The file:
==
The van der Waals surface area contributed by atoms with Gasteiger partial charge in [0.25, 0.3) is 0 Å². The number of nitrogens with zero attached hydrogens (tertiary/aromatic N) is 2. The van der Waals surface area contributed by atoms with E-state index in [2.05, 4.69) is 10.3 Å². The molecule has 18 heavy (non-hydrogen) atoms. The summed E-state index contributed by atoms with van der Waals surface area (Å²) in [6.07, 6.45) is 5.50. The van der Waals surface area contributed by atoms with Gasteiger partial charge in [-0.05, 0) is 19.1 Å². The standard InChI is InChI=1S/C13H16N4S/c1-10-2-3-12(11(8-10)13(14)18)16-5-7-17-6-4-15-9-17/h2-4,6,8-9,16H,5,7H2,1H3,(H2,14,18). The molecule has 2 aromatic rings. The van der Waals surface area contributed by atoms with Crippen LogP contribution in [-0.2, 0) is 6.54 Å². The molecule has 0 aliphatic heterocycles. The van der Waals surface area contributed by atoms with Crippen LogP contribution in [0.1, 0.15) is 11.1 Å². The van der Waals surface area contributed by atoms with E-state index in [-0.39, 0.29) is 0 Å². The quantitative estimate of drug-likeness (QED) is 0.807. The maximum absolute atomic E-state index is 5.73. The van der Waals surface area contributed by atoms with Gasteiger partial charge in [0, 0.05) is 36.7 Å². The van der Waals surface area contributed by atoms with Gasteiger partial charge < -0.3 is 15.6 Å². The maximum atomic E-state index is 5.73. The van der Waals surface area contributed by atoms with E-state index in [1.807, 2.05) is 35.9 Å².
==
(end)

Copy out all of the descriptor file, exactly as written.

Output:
The van der Waals surface area contributed by atoms with Gasteiger partial charge in [0.25, 0.3) is 0 Å². The number of nitrogens with zero attached hydrogens (tertiary/aromatic N) is 2. The van der Waals surface area contributed by atoms with E-state index in [2.05, 4.69) is 10.3 Å². The molecule has 18 heavy (non-hydrogen) atoms. The summed E-state index contributed by atoms with van der Waals surface area (Å²) in [6.07, 6.45) is 5.50. The van der Waals surface area contributed by atoms with Gasteiger partial charge in [-0.05, 0) is 19.1 Å². The standard InChI is InChI=1S/C13H16N4S/c1-10-2-3-12(11(8-10)13(14)18)16-5-7-17-6-4-15-9-17/h2-4,6,8-9,16H,5,7H2,1H3,(H2,14,18). The molecule has 2 aromatic rings. The van der Waals surface area contributed by atoms with Crippen LogP contribution in [-0.2, 0) is 6.54 Å². The molecule has 0 aliphatic heterocycles. The van der Waals surface area contributed by atoms with Crippen LogP contribution in [0.1, 0.15) is 11.1 Å². The van der Waals surface area contributed by atoms with E-state index in [-0.39, 0.29) is 0 Å². The quantitative estimate of drug-likeness (QED) is 0.807. The maximum absolute atomic E-state index is 5.73. The van der Waals surface area contributed by atoms with Gasteiger partial charge in [0, 0.05) is 36.7 Å². The van der Waals surface area contributed by atoms with Gasteiger partial charge < -0.3 is 15.6 Å². The maximum atomic E-state index is 5.73. The van der Waals surface area contributed by atoms with E-state index in [1.807, 2.05) is 35.9 Å².